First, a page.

If you get what I mean.

On the flip side, is debating politics useful?
I think there's ways in which it can be very useful and ways in which it's not.
I do think as an outlet, it's so popular because people can say what's on their mind and get their opinion heard. Somewhere  that's useful.
I am sure that listening to someone's well thought out post brings that satisfaction you get from an echo chamber, but surely there are arguments that make me review or rethink my stance on it.

In greater scales, in times of unrest, regimes can shut down the internet, because voicing those opinions brings people together.
There's a good reason this would be feared.
If you find that people all across the words are suffering the same injustices as you are it can be a call to action.


Ive heard it said that debates are more to convince the audience one way or another rather than to convince the other side to change their minds.

Which, if that is the case, makes arguing online with strangers, where there is little to no audience, a complete and utter waste of time.

Nobody likes Debate Bros. Pretty much the only people that find the experience worthwhile are the people doing the arguing, while people either look on with distaste or just ignore it entirely.

There may be something to be said about the matter of debating and how it relates to how the people involve learn reasoning and how to get their point across and other such things, but for the most part I think it is just a waste of time, an inflated sense of self importance, and something for those bored to do when they have nothing else.


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I have a moral perspective that violence is bad, and especially that those who escalate violence are not doing good deeds.  Violence in this case are actions that [purposefully] cause, are open to the likelihood of causing, or are intended to cause physical harm.  I don't know if I call causing psychological trauma violence, but I'll say in this paragraph I have similar feelings about that.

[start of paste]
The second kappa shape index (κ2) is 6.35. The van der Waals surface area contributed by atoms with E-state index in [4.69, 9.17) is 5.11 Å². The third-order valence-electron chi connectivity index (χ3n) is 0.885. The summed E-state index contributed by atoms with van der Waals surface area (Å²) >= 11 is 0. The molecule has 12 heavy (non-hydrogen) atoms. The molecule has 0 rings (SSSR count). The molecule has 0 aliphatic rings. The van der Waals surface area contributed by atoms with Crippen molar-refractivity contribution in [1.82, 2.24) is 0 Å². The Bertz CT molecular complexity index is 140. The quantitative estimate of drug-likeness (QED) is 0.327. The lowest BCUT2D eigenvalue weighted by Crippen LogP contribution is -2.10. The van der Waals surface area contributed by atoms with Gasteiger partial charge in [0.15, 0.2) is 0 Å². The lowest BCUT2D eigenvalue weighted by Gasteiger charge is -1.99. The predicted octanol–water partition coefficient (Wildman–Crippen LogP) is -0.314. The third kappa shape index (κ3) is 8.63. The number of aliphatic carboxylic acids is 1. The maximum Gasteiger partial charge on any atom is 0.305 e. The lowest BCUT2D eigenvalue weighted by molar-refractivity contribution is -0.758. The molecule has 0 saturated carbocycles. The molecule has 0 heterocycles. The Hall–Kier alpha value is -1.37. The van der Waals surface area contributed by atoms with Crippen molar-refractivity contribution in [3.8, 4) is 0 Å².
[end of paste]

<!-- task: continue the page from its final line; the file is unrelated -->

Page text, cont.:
I believe morals to have a degree of subjectivity, so likely my personal moral beliefs are not debatable.  If you would like to debate something, let me also claim that this is not conventional view.  Violence is often seen as an important tool for maintaining order, encouraging desirable behavior, asserting control or rule, responding to fear, and maintaining systems of respect.  I likely am seen as naive for my view, and perhaps I have not been subject to enough violence to wish it applied to others liberally, but I wish only to debate how much my view differs from conventional ethics.  Thank you for your time.
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The problem with self defense somewhere is the question to how far can it be allowed?

Like, letting others attack yourself without reacting will result in others abusing you. Letting others violently assault someone else without you coming to the victim's aid, hence sacrificing the victim's well being over a principle can be morally wrong itself.

But if someone slaps me one and I react by throwing them on the ground and kicking them so they need to be hospitalized, that also doesn't seem acceptable morally.


>is the question to how far can it be allowed?
A rough answer is self defense is acceptable when it is the minimum force needed to neutralize a threat.  Generally self-defense should not escalate violence unless there is no other option for survival.

>sacrificing the victim's well being over a principle can be morally wrong itself.
I think I'd agree with that.  My sense, though, is violence used with the purported goal of protecting others and especially hypothetical others (society) is often really oppression.


Comes down to perspective some, but as I see it, the ideal ought be to essentially ratchet to the next level as necessary, only when you cannot match the force given.

The baseline for justice, after all, at its bearest, is an eye for an eye.
So if someone slaps you, slap back. If you're not going to be able to retort the same for whatever reason, a punch may well be appropriate escalation.


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Debate: Safe scientific work is important work.

Here kitty and OP are measuring properties of air in a space that OP is able to safely and legally occupy.  The previous sentence is not part of the debate, you'll have to take OP's word for it or not -- the debate can go on either way.